EAV demand action after World Health Organisation (WHO) Report


Electric Assisted Vehicles Limited (EAV), the Oxford-based, zero-emissions, urban lightweight transport manufacturers, have responded to the recent World Health Organisation report with increasing frustration and concern.  Estimates of 7 million premature deaths every year associated specifically with air pollution have been identified by the international health authority.  In its report it has urged its 194 member states to cut emissions and take action on climate change before the COP26 summit this November.

“Governments are moving too slowly and in the wrong direction.” said Adam Barmby, Founder and CEO of EAV.  “I understand the need to try and balance economies with affirmative climate and environmental action, but simply replacing legacy vehicles with heavy electric vans and cars is nothing more than pandering to the automotive manufacturer lobby who, if you think about it, are substantially to blame for the pollution situation we’re faced with right now.”

Pollution from vehicle exhausts contributes significantly towards poor urban air quality in towns and cities worldwide.  The introduction and promotion of electric vehicles was seen as a rapid and politically attractive solution, but it falls a long way short of achieving what’s really needed to solve urban pollution.

Particulate emissions are the real killer.  Car tyres wearing on the road and brake dust, both of which are produced from heavy electric cars, vans and trucks, are major culprits in producing PM2.5 particles which the World Health Organisation says must be reduced in order to decrease fatalities.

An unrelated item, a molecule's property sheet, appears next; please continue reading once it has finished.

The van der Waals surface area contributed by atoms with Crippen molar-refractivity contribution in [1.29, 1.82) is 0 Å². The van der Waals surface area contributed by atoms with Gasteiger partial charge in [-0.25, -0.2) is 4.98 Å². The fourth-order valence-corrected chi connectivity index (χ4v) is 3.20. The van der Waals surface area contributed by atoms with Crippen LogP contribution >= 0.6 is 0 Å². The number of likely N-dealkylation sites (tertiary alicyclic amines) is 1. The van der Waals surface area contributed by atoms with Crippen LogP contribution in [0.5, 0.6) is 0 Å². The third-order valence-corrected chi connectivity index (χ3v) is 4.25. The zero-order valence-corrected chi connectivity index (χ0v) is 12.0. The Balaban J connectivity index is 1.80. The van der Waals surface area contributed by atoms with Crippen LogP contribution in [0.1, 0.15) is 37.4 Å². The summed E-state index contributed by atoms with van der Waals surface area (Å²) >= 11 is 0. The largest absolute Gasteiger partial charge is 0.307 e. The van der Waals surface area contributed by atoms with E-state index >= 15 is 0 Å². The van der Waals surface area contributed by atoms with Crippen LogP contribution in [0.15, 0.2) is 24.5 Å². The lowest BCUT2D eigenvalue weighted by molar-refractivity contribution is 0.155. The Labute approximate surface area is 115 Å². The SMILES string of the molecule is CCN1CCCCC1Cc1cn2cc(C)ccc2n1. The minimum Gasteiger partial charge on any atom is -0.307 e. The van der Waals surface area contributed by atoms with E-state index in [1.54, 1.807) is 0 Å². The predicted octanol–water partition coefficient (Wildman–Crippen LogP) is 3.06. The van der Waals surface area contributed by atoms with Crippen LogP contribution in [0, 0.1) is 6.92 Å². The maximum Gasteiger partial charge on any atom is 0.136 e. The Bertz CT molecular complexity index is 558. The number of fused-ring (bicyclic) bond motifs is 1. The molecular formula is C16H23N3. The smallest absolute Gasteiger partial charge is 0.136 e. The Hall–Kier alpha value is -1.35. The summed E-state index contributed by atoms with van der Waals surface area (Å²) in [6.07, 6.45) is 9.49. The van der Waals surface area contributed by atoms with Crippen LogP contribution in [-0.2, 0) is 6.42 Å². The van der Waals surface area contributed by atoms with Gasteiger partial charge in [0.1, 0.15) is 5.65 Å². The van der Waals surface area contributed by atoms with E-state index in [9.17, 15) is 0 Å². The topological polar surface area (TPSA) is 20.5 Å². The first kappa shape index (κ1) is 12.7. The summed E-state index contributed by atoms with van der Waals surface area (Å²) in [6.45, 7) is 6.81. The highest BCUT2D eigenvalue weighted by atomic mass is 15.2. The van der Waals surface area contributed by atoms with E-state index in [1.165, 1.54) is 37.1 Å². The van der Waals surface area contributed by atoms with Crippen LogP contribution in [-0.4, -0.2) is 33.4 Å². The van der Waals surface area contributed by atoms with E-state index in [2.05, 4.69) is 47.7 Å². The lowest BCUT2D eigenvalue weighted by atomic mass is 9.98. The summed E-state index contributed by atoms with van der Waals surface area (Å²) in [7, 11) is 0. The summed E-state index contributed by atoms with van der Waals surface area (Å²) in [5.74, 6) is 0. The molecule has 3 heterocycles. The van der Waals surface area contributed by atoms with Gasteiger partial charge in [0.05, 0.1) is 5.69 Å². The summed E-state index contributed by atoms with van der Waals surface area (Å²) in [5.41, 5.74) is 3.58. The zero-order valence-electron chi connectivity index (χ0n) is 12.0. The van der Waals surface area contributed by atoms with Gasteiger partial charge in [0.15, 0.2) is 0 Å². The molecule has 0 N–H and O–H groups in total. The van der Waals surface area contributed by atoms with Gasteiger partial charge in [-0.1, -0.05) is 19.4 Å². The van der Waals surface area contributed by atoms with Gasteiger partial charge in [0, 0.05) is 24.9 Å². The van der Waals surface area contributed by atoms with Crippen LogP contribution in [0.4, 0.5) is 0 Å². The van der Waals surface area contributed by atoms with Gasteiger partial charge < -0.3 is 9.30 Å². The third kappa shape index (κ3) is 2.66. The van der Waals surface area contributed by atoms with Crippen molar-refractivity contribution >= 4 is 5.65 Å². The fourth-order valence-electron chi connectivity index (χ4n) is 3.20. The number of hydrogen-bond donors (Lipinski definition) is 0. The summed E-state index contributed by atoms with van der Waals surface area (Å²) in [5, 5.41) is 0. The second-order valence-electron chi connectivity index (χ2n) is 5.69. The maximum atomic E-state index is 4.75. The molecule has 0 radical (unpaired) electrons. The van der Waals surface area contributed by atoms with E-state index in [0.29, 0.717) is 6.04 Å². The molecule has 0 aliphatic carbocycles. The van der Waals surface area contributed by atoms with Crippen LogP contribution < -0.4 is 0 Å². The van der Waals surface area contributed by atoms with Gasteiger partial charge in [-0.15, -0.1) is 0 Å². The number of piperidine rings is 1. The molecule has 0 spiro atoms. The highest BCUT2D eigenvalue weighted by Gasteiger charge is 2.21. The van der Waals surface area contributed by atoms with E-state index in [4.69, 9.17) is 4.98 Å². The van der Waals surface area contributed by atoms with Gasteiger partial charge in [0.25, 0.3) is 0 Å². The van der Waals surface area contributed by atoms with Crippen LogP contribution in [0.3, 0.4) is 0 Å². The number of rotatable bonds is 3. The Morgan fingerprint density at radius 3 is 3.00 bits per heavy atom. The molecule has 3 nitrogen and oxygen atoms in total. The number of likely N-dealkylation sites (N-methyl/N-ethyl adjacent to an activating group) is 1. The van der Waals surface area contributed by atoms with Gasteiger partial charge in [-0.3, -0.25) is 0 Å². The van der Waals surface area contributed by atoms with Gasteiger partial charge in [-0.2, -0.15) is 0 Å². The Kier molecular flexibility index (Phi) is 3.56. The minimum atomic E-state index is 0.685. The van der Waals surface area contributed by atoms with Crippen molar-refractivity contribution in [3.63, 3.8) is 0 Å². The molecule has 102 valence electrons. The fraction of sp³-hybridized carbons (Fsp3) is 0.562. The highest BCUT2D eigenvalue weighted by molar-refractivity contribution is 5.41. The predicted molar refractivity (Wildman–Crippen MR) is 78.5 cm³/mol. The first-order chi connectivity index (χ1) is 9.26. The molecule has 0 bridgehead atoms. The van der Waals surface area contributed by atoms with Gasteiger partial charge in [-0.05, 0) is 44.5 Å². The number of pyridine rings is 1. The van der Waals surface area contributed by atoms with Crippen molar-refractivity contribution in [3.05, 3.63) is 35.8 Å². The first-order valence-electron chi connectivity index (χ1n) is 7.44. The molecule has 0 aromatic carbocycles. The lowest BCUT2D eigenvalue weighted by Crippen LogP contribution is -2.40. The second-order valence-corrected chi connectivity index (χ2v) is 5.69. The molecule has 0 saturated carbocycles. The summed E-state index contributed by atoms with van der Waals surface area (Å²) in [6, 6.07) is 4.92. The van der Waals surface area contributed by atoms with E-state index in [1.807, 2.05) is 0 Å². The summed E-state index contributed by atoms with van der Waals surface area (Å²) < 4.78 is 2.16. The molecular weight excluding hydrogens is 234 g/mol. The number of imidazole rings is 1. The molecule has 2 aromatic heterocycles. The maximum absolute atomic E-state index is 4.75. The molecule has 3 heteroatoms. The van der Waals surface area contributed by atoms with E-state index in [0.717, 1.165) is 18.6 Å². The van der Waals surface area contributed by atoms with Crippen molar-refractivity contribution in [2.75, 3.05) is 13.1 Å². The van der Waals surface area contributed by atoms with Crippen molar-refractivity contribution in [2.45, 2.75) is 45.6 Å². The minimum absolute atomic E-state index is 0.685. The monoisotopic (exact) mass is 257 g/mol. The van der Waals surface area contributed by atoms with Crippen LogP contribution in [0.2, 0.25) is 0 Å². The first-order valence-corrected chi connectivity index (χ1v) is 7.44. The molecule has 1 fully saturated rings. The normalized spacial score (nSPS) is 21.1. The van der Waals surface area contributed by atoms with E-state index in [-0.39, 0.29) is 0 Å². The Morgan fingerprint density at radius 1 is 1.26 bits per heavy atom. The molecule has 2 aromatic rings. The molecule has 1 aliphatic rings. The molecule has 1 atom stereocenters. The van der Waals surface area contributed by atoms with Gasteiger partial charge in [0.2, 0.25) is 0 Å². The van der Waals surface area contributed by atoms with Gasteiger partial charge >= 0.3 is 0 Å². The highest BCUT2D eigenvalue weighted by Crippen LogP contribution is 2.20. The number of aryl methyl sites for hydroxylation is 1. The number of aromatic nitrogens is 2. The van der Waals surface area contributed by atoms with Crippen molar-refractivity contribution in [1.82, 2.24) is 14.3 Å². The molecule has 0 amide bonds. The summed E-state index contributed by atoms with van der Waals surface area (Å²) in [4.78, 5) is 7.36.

“We have a solution.” continued Barmby.  “It’s a simple solution and it’s called ‘light weight’, or at EAV we call it ‘Lite Tech’.  By reducing the physical weight of traffic in urban locations you immediately reduce the particulate emissions from brakes and tyres.  If you’re transporting parcels or operating a van that’s usually about 30% full, there’s no loss of efficiency using our vehicles, in fact, they’re actually more efficient.  And, if you want to move heavier items, you can either use more light EAV vehicles or you’ll have to use an electric van but by using a combination you’ll be reducing particulate output anyway.”

EAV currently produce a range of lightweight electrically assisted cargo vehicles which are now operating throughout the UK, Europe and the USA.

“Demand for the EAV2Cubed and pre-orders for the EAVGo! passenger version is much higher than we’d anticipated and we’re gearing up the business to meet increasing demand.” commented Nigel Gordon-Stewart, Executive Chairman of EAV.  “We’re doing all we can to push councils and authorities to close off and pedestrianise city and town centres as much as possible as that’s where pollution is most concentrated.  Businesses can still be supplied, people can still move around, the only difference is the absence of heavy traffic which means the air is cleaner, regardless of how that traffic is powered.  It’s about time we realised that we must change the way we do things, and a slight culture change is a small price to pay for clean air and a reduction in pollution related mortality.  We’ll adjust to it very quickly, but I guess it just depends on your priorities….”